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BA to remove reclining seats in some economy planes

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Jan 10th, 2018, 05:49 AM
  #1
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BA to remove reclining seats in some economy planes

http://www.foxnews.com/travel/2018/0...ing-seats.html
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Jan 11th, 2018, 08:52 AM
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Good.
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Jan 11th, 2018, 01:55 PM
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Fine with me. It's only on flights less than four hours. I only recline on shorter flights if the person in front of me reclines.
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Jan 11th, 2018, 03:31 PM
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I assume the only reason to do so is not to resolve the recline vs. no recline battle but to squeeze in one or two more rows.
While I don't care much about recline on short-haul flights, the extra passengers make it even harder to fit all the luggage in the overhead compartments.
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Jan 13th, 2018, 08:05 AM
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I think it's a great idea, I wish more airlines would do that. There is no reason anyone needs to recline when flying a few hours during daylight IMO. I really hate it when some person decides to recline into my lap within two minutes of getting on board and it's 10 am or something like that, they ruin the entire flight for me. I think it will improve the general atmosphere also, as it really makes me angry when people do that and the few times I've asked the person to please move forward some as I can't even utilize the tray table well for drinks or food, etc, they have refused. I pointed out to one man that he was the only person in the entire plane reclining like that at that moment, but it didn't matter, he was a total jerk. I think people have the right to recline on longhaul flights but even then only when it is after the meal and in the middle of the night. I do not think this is necessary to get more rows in at all, but I don't know their pitch right now. Some are so small it would be impossible to make it shorter. From what I ehard, the reasons for doing this are to redice the passenger problems, but mainly because those types of seats are more expensive and also heavier. So they save on expenses in general and also fuel.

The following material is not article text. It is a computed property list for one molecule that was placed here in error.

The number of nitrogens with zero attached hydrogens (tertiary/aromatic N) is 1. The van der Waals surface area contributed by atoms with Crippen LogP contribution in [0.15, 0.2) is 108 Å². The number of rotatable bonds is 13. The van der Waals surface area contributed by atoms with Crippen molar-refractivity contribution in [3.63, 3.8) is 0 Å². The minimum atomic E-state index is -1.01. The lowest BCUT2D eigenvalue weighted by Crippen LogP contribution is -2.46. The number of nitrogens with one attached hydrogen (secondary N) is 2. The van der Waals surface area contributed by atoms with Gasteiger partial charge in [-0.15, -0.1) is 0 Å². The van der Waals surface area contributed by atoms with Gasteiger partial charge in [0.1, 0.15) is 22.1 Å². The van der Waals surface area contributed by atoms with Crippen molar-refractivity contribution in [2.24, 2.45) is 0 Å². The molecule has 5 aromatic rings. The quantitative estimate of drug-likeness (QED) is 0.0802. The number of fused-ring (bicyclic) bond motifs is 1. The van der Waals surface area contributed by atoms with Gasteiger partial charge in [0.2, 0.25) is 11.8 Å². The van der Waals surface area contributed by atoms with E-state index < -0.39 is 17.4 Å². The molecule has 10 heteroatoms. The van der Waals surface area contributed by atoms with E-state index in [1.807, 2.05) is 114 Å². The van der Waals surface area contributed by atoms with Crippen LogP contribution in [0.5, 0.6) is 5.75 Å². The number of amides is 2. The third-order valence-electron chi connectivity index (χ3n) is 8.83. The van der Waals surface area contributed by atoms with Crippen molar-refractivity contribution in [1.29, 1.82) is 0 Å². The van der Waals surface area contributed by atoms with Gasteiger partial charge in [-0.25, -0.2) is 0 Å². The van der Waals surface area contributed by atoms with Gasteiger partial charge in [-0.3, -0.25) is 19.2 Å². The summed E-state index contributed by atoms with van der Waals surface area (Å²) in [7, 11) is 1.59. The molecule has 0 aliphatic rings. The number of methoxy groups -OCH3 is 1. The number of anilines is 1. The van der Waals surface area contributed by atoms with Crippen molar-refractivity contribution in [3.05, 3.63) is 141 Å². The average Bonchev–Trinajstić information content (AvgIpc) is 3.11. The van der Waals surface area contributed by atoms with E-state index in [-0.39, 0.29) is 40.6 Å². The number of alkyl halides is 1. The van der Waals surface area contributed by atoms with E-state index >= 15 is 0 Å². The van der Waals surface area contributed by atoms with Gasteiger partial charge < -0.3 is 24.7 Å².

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Jan 13th, 2018, 08:36 AM
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" extra passengers make it even harder to fit all the luggage in the overhead compartments. "

My carry-on fits under the seat in front of me for take-off and landing, and in the curve of the fuselage the rest of the time (I book window seats whenever possible). I just wish the airlines would enforce the carry on limits - we would board much faster.
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Jan 19th, 2018, 02:04 PM
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Christina, please be aware that there are passengers who need to recline the seat due to severe back problems.
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Jan 20th, 2018, 11:18 PM
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Glad to hear it.